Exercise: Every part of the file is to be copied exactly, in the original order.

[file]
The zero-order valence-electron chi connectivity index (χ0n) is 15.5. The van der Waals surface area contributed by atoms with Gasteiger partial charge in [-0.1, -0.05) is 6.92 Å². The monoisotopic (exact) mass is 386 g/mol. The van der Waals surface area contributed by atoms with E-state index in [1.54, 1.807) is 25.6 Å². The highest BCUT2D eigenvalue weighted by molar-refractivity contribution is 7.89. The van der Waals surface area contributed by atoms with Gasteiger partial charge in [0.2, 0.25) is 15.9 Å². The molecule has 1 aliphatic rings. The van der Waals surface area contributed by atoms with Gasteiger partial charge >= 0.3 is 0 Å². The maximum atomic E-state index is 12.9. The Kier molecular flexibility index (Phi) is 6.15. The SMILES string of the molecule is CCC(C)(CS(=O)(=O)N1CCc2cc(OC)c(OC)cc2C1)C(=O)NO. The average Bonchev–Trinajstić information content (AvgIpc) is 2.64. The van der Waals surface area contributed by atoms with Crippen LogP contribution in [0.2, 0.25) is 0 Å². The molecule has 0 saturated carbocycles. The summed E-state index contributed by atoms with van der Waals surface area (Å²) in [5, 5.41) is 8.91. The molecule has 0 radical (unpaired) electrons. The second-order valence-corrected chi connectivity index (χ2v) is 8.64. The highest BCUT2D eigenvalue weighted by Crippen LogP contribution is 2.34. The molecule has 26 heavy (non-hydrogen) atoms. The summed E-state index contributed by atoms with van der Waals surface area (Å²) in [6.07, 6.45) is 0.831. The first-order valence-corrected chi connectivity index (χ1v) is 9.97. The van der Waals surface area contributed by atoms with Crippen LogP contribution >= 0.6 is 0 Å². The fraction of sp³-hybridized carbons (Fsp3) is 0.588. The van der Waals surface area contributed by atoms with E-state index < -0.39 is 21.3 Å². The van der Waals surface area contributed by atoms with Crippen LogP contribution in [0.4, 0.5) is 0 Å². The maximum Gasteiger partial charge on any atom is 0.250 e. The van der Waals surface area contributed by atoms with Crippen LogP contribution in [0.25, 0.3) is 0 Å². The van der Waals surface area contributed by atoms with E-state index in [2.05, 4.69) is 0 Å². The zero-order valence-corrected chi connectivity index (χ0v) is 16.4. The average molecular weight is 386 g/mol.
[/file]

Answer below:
The zero-order valence-electron chi connectivity index (χ0n) is 15.5. The van der Waals surface area contributed by atoms with Gasteiger partial charge in [-0.1, -0.05) is 6.92 Å². The monoisotopic (exact) mass is 386 g/mol. The van der Waals surface area contributed by atoms with E-state index in [1.54, 1.807) is 25.6 Å². The highest BCUT2D eigenvalue weighted by molar-refractivity contribution is 7.89. The van der Waals surface area contributed by atoms with Gasteiger partial charge in [0.2, 0.25) is 15.9 Å². The molecule has 1 aliphatic rings. The van der Waals surface area contributed by atoms with Gasteiger partial charge >= 0.3 is 0 Å². The maximum atomic E-state index is 12.9. The Kier molecular flexibility index (Phi) is 6.15. The SMILES string of the molecule is CCC(C)(CS(=O)(=O)N1CCc2cc(OC)c(OC)cc2C1)C(=O)NO. The average Bonchev–Trinajstić information content (AvgIpc) is 2.64. The van der Waals surface area contributed by atoms with Crippen LogP contribution in [0.2, 0.25) is 0 Å². The molecule has 0 saturated carbocycles. The summed E-state index contributed by atoms with van der Waals surface area (Å²) in [5, 5.41) is 8.91. The molecule has 0 radical (unpaired) electrons. The second-order valence-corrected chi connectivity index (χ2v) is 8.64. The highest BCUT2D eigenvalue weighted by Crippen LogP contribution is 2.34. The molecule has 26 heavy (non-hydrogen) atoms. The summed E-state index contributed by atoms with van der Waals surface area (Å²) in [6.07, 6.45) is 0.831. The first-order valence-corrected chi connectivity index (χ1v) is 9.97. The van der Waals surface area contributed by atoms with Crippen LogP contribution >= 0.6 is 0 Å². The fraction of sp³-hybridized carbons (Fsp3) is 0.588. The van der Waals surface area contributed by atoms with E-state index < -0.39 is 21.3 Å². The van der Waals surface area contributed by atoms with Crippen LogP contribution in [0.4, 0.5) is 0 Å². The maximum Gasteiger partial charge on any atom is 0.250 e. The van der Waals surface area contributed by atoms with Crippen LogP contribution in [0.25, 0.3) is 0 Å². The van der Waals surface area contributed by atoms with E-state index in [2.05, 4.69) is 0 Å². The zero-order valence-corrected chi connectivity index (χ0v) is 16.4. The average molecular weight is 386 g/mol.